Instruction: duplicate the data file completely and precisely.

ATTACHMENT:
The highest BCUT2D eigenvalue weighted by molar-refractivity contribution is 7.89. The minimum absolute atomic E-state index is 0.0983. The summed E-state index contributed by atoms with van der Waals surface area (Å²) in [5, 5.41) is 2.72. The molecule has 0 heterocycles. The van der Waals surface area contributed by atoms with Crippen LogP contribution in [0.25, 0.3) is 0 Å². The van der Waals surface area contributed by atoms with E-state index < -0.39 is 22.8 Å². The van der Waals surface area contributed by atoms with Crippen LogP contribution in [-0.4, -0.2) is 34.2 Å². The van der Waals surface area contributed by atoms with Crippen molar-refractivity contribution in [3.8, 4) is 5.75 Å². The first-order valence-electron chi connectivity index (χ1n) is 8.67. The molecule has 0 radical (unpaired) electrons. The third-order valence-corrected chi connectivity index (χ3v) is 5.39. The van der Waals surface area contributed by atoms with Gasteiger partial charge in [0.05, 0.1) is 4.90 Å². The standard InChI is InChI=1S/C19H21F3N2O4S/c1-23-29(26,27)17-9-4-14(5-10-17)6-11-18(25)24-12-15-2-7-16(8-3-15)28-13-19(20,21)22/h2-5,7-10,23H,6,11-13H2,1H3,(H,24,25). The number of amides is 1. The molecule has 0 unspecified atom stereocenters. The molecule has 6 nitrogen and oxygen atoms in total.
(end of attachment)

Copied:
The highest BCUT2D eigenvalue weighted by molar-refractivity contribution is 7.89. The minimum absolute atomic E-state index is 0.0983. The summed E-state index contributed by atoms with van der Waals surface area (Å²) in [5, 5.41) is 2.72. The molecule has 0 heterocycles. The van der Waals surface area contributed by atoms with Crippen LogP contribution in [0.25, 0.3) is 0 Å². The van der Waals surface area contributed by atoms with E-state index < -0.39 is 22.8 Å². The van der Waals surface area contributed by atoms with Crippen LogP contribution in [-0.4, -0.2) is 34.2 Å². The van der Waals surface area contributed by atoms with Crippen molar-refractivity contribution in [3.8, 4) is 5.75 Å². The first-order valence-electron chi connectivity index (χ1n) is 8.67. The molecule has 0 radical (unpaired) electrons. The third-order valence-corrected chi connectivity index (χ3v) is 5.39. The van der Waals surface area contributed by atoms with Gasteiger partial charge in [0.05, 0.1) is 4.90 Å². The standard InChI is InChI=1S/C19H21F3N2O4S/c1-23-29(26,27)17-9-4-14(5-10-17)6-11-18(25)24-12-15-2-7-16(8-3-15)28-13-19(20,21)22/h2-5,7-10,23H,6,11-13H2,1H3,(H,24,25). The number of amides is 1. The molecule has 0 unspecified atom stereocenters. The molecule has 6 nitrogen and oxygen atoms in total.